On April 12, 1981 — 20 years to the day after Yuri Gagarin became the first man in space — the space shuttle Columbia made her maiden flight with astronauts John Young and Robert Crippen aboard. Lifting off at 7am EST and returning a little over two days later, STS-1 was a history making flight in many ways.
The flight of Columbia marked the first time a vehicle would be flown in to space, returned — and refurbished and used again. All previous manned flights were single-use craft. Additionally, every single prior first flight of a manned US space vehicle had been undertaken unmanned — with no one on board, just in case something unexpected cropped up in the real world. Columbia‘s crew had no such luxury — while the shuttle had performed unpowered landing tests, STS-1 was a full on test flight, complete with a crew.
As a result, NASA declared the mission “the boldest test flight in history,” and little do many realize just how close to being an unsuccessful test flight it was. Upon launch, there was an unexpected overpressure wave from the solid rocket booster ignition that pushed the body flap under the shuttle’s main engines well past the point where damage to the hydraulic system would be expected, rendering a safe re-entry impossible. Luckily, no damage occurred — and when the issue was discovered later, John Young stated had they known about it, he would have flown Columbia to a safe altitude and ejected — thus losing the shuttle on her maiden flight.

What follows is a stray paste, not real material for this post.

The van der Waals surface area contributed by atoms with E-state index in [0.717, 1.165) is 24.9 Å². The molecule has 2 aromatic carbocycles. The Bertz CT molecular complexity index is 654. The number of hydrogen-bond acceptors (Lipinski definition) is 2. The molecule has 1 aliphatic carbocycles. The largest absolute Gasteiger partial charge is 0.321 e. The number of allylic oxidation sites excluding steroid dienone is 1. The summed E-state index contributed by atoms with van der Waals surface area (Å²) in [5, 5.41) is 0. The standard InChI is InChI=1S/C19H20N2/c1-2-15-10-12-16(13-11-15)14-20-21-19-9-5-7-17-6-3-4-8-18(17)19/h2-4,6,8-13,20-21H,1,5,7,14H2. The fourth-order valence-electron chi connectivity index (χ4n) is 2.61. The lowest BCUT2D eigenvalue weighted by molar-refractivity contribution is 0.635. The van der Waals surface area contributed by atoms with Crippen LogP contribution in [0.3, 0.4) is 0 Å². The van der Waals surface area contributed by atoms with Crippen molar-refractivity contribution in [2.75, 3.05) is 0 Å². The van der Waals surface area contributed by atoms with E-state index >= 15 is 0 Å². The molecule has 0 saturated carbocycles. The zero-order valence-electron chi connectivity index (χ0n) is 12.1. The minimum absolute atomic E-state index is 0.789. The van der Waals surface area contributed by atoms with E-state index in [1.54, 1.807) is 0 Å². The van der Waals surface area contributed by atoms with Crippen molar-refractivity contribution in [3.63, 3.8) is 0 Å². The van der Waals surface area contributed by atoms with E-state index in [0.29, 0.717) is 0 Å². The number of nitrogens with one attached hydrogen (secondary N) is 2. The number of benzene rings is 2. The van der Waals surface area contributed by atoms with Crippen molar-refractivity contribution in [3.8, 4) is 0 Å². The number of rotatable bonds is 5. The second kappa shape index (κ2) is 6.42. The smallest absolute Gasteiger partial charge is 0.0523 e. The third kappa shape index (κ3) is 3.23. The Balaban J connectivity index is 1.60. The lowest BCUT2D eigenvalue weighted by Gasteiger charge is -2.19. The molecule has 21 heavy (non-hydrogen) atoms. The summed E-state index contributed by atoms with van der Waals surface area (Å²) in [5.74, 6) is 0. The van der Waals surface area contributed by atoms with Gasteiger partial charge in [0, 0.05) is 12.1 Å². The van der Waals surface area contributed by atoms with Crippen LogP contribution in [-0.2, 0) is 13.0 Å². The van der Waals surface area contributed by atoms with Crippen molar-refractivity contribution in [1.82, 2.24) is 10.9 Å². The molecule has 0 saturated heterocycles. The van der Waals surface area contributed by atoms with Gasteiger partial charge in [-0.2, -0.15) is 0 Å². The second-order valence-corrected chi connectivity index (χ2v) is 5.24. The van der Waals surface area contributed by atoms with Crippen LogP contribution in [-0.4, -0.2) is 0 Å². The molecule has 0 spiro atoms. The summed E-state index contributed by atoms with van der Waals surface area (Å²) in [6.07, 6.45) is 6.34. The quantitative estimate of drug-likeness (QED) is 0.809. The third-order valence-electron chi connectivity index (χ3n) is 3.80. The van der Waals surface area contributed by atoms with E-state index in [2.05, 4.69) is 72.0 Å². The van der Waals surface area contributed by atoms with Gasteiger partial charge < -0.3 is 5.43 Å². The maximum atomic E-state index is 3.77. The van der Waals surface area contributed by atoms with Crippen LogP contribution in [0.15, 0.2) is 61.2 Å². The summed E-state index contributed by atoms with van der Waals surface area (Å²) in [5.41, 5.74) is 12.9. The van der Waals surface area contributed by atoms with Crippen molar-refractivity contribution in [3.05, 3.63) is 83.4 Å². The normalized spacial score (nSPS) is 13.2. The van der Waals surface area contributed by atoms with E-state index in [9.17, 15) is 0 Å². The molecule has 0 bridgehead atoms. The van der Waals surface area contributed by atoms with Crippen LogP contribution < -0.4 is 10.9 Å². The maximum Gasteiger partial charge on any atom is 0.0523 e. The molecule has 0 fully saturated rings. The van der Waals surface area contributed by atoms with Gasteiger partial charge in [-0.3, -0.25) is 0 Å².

Of course, Columbia survived this mishap and went on to make 26 more successful flights in the next 21 years, before her tragic loss during re-entry on February 1, 2003 .
Along with her sisters Challenger, Discovery, Atlantis and Endeavour, history would be made as they flew 133 successful missions (out of 135 attempts) over a 30-year-span, changing the face of human spaceflight forever. – AJW
Space Shuttle Columbia launching into space
NASA astronauts John Young and Robert Crippen
Columbia returns to earth
All photos from NASA